Family nurse practitioners (FNPs) are advanced-practice nurses who focus on patients of all ages- from infancy through adulthood. It is one of the most commonly selected certifications that NPs choose, mainly because it is one of the most in-demand NP specialties. Due to a nationwide physician shortage, NPs are more often "filling the gap" to help meet the growing needs of patients. FNPs are specialized in all ages, which makes them very much in-demand.

When attending a master's or doctoral program, students can choose which population foci they wish to concentrate on, such as Adult-Gerontology, Pediatrics, Women's Health, and Family Medicine. Certification is usually required with licensing as an NP, but new graduate NPs should check with their state's board of nursing for specific licensing requirements.

The FNP certification is a little different than a post-graduate certificate. FNP certification is usually obtained after a student finishes an APRN program specializing in family medicine. A graduate certificate is usually earned after a master's or doctoral program, perhaps if the APRN is wanting to switch or add specialties. The post-graduate certificate usually does not include the foundation courses needed in an APRN program such as advanced assessment, physiology, or advanced pharmacology as these were most likely completed already.

Why Do I Need a Family Nurse Practitioner Certification?

As stated earlier, one of the main reasons to earn certification is because it is usually required for licensure as a nurse practitioner. However, this depends on the state. Additionally, certification indicates that not only was the nurse practitioner trained in family medicine, but is "certified" to practice as an FNP. It's valuable not only to the NP and employers but to healthcare consumers as well. By having the title "FNP-C" or "FNP-BC", nurse practitioners can build trust with patients as it denotes expertise in the field as well as a well-rounded knowledge base. Moreover, it builds trust with physicians who may be new at providing oversight to NPs.

Another reason why certification is important is for professional development and hireability. It may give a new NP an edge when applying for positions.

It is important for new nurse practitioners to ensure they select an appropriate certifying agency as it may affect licensing. Some state and local agencies may offer certification for NPs, but the agency should be nationally recognized to prevent licensing issues later down the line. Examples of nationally recognized certifying agencies include the American Academy of Nurse Practitioners and the American Nurses Credentialing Center.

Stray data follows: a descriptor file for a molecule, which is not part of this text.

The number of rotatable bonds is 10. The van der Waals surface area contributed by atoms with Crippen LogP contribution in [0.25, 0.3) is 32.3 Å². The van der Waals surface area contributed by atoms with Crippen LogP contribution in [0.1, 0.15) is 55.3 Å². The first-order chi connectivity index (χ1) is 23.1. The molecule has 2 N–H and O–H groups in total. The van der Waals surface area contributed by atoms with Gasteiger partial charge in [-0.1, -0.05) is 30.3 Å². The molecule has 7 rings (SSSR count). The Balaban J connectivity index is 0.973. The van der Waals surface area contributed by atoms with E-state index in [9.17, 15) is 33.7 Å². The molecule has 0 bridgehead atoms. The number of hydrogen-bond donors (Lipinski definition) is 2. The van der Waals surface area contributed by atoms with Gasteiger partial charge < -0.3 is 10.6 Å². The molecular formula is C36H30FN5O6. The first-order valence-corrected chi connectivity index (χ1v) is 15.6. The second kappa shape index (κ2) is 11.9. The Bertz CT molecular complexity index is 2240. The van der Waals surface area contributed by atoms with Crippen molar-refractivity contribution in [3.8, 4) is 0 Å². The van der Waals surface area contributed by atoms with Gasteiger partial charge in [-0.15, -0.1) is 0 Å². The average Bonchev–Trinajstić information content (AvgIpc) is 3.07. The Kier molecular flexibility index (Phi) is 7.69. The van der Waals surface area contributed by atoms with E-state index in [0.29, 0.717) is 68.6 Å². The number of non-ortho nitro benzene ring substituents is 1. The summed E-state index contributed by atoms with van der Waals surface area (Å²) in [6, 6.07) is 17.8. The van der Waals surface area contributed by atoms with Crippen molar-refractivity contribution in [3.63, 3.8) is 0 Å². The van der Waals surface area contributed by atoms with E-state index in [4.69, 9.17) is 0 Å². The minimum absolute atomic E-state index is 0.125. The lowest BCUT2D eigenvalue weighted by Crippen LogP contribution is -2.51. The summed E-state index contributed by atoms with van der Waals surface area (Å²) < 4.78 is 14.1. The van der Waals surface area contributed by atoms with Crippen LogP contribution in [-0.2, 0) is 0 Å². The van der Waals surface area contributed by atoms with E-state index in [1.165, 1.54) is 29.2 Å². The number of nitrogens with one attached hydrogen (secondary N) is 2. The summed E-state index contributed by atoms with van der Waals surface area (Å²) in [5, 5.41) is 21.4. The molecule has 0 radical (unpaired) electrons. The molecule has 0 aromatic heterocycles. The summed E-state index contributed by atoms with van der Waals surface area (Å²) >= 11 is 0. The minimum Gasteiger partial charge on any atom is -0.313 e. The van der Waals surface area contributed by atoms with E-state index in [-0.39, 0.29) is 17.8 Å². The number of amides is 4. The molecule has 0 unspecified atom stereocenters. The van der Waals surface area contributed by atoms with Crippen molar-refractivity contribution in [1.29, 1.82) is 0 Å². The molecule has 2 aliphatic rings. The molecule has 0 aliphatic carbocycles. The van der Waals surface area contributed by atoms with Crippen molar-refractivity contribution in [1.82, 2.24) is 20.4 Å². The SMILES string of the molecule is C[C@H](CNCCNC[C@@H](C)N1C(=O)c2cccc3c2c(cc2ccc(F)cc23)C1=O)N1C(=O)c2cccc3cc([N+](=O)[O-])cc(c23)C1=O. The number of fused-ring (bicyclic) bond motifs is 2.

What's the Difference Between an FNP-C and an FNP-BC?

The main difference between these two certifications is that the FNP-C is provided by the American Academy of Nurse Practitioners (AANP) and the FNP-BC is through the American Nurses Credentialing Center (ANCC). Both organizations are credible and result in respected certifications. The tests, however, differ slightly in the content they cover, with the ANCC's version being a bit longer (around 175 questions versus AANP's 150 questions) with more emphasis on policy and professional topics, as well as nursing theory. For this reason, some choose to earn ANCC's FNP-BC if they wish to go into academia, while clinicians may prefer AANP's FNP-C, but this is not a hard and fast rule. Cost may also be a determining factor, with the FNP-BC coming in a bit more expensive than the FNP-C (see below for more information). Students are encouraged to research each exam and certification to determine which one is right for them, though it's nice to remember that these certifications are equal.

Where Can I Get a Family Nurse Practitioner Certification?

There are different organizations that offer certifications for NPs, but it's essential that the NP checks with their state's board of nursing to determine which ones are accepted in their home state. The two main titles for a certified family nurse practitioner are the FNP-BC and the FNP-C, as outlined below:

American Academy of Nurse Practitioners (AANP)

Certificate Name: Family Nurse Practitioner

Credential Awarded: FNP-C

Cost: AANP members: $240, non-members $315

Certification Requirements & Eligibility

  • Must be a graduate of an accredited master's, doctoral, or post-graduate NP program
  • Must have completed the required APRN core courses: advanced pharmacology, physiology, and advanced health assessment.
  • Completed a minimum of 500 clinical hours of supervised direct patient care
  • Must have a valid U.S. or Canadian RN license

American Nurses Credentialing Center (ANCC)

Certificate Name: Family Nurse Practitioner

Credential Awarded: FNP-BC

Cost: $270 for ANA members, $395 for non-members, $340 for AANP, GAPNA, or NGNA members

Certification Requirements & Eligibility

  • Have a current RN license
  • Completed a master's or doctoral program specializing in Family Medicine
  • Have completed a minimum of 500 hours of supervised clinical hours
  • Have completed advanced pharmacology, physiology, and health assessment

Whichever certifying agency the NP chooses, he or she can be reassured that the titles FNP-C and FNP-BC are equivalent, and therefore meet both state licensure requirements as well as professional goals.

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